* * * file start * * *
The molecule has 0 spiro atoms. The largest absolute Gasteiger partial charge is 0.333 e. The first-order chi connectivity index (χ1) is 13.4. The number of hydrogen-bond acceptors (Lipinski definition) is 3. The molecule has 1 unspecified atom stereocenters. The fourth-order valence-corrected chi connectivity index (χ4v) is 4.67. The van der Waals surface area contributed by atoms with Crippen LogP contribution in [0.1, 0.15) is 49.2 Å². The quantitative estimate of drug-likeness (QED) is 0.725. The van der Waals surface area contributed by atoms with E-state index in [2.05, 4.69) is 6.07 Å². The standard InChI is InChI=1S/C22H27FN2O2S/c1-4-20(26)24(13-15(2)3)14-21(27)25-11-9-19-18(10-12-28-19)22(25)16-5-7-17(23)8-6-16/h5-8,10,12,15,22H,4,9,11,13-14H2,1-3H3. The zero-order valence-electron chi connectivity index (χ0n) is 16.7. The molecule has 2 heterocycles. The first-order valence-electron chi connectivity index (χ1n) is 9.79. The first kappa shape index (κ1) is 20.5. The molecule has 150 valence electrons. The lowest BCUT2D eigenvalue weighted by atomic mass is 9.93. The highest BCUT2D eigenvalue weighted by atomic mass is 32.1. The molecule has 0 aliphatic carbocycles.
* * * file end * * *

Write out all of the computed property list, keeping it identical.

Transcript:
The molecule has 0 spiro atoms. The largest absolute Gasteiger partial charge is 0.333 e. The first-order chi connectivity index (χ1) is 13.4. The number of hydrogen-bond acceptors (Lipinski definition) is 3. The molecule has 1 unspecified atom stereocenters. The fourth-order valence-corrected chi connectivity index (χ4v) is 4.67. The van der Waals surface area contributed by atoms with Crippen LogP contribution in [0.1, 0.15) is 49.2 Å². The quantitative estimate of drug-likeness (QED) is 0.725. The van der Waals surface area contributed by atoms with E-state index in [2.05, 4.69) is 6.07 Å². The standard InChI is InChI=1S/C22H27FN2O2S/c1-4-20(26)24(13-15(2)3)14-21(27)25-11-9-19-18(10-12-28-19)22(25)16-5-7-17(23)8-6-16/h5-8,10,12,15,22H,4,9,11,13-14H2,1-3H3. The zero-order valence-electron chi connectivity index (χ0n) is 16.7. The molecule has 2 heterocycles. The first-order valence-electron chi connectivity index (χ1n) is 9.79. The first kappa shape index (κ1) is 20.5. The molecule has 150 valence electrons. The lowest BCUT2D eigenvalue weighted by atomic mass is 9.93. The highest BCUT2D eigenvalue weighted by atomic mass is 32.1. The molecule has 0 aliphatic carbocycles.